SNHR Is the Second Most Cited Information Source in the US Department of State’s Report on Religious Freedom in Syria

“The Alawite Minority Continues to Hold an Elevated Political Status Disproportionate to Its Numbers, Particularly in Leadership Positions in the Military and Security Services”

SNHR

Paris – Statement by the Syrian Network for Human Rights:
 
The US Department of State’s Bureau of Democracy, Human Rights, and Labor’s recently issued 2020 annual report on International Religious Freedom in Syria notes that sectarian violence has continued across the country, exacerbated by the Syrian regime’s actions, with the destruction of infrastructure and the targeting of individuals carried out on a sectarian basis by the Syrian regime and other parties to the conflict.
services, with all of the top 40 posts in the armed forces being held by Alawites.
 
The report relies on several sources, most notably, in order of the number of quotes included:
The Independent International Commission of Inquiry (COI): 12 quotes
The Syrian Network for Human Rights (SNHR): Seven quotes
The report also cites other sources such as United Nations High Commissioner for Refugees (UNHCR), Carnegie Middle East Center, and Middle East Institute.
services, with all of the top 40 posts in the armed forces being held by Alawites.
 
services, with all of the top 40 posts in the armed forces being held by Alawites.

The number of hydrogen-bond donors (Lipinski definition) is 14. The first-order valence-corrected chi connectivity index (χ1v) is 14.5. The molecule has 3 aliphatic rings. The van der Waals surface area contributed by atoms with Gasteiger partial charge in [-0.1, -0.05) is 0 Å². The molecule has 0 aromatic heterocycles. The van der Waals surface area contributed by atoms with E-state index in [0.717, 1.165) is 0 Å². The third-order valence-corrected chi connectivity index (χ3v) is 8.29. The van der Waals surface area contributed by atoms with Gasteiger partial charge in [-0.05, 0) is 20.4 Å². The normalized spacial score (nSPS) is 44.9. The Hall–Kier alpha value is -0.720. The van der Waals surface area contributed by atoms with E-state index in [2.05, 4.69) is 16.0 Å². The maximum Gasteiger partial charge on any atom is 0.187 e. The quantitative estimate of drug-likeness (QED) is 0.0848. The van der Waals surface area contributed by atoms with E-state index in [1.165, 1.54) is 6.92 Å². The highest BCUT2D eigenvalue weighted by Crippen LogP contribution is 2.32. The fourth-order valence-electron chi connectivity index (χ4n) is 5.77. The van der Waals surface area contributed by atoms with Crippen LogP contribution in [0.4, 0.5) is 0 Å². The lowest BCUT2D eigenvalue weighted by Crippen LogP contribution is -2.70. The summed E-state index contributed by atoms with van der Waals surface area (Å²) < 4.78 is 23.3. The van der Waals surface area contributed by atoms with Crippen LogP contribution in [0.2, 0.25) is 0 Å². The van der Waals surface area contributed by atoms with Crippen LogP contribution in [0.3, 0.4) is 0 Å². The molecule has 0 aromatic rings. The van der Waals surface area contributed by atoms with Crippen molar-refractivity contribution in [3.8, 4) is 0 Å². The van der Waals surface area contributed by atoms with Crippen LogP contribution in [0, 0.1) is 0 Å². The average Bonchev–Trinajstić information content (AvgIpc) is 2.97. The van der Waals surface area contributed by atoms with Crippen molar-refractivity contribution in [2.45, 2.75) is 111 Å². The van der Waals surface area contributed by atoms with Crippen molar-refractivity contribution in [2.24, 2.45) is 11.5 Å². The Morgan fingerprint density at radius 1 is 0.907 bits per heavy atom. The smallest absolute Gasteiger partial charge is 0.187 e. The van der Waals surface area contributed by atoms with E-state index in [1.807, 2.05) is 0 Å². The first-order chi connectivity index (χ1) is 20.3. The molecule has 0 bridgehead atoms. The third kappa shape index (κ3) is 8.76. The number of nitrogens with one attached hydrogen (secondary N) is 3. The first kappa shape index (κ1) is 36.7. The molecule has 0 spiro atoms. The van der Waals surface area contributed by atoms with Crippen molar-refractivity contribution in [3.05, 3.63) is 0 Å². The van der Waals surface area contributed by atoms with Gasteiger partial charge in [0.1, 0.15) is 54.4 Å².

The report states that sectarian violence has continued due to tensions among religious groups which are exacerbated by government actions, the deterioration of the Syrian economy, and the broader ongoing conflict in the country, explaining that the Syrian regime’s government, with the support of its Russian and Iranian allies, has continued to commit human rights abuses and violations against its opponents, the majority of whom are Sunni Muslims, as well as perpetrating widespread destruction of places of worship, hospitals, homes, and other civilian infrastructure components.
services, with all of the top 40 posts in the armed forces being held by Alawites.
 
The report reveals that more than half of the country’s prewar population has now been displaced, either as internally displaced persons (IDPs) or as refugees, adding that the Syrian regime has continued to use Law No. 10, which allows the creation of redevelopment zones across the country designated for reconstruction, with these contracts rewarded to those loyal to the government, and has created obstacles for refugees and IDPs who wished to reclaim their property or return to their homes.
services, with all of the top 40 posts in the armed forces being held by Alawites.
 
The report further notes that while the majority of the Syrian population is Sunni Muslim, the Alawi minority continues to hold an elevated political status disproportionate to its numbers, particularly in leadership positions in the military and security services, with all of the top 40 posts in the armed forces being held by Alawites.
 

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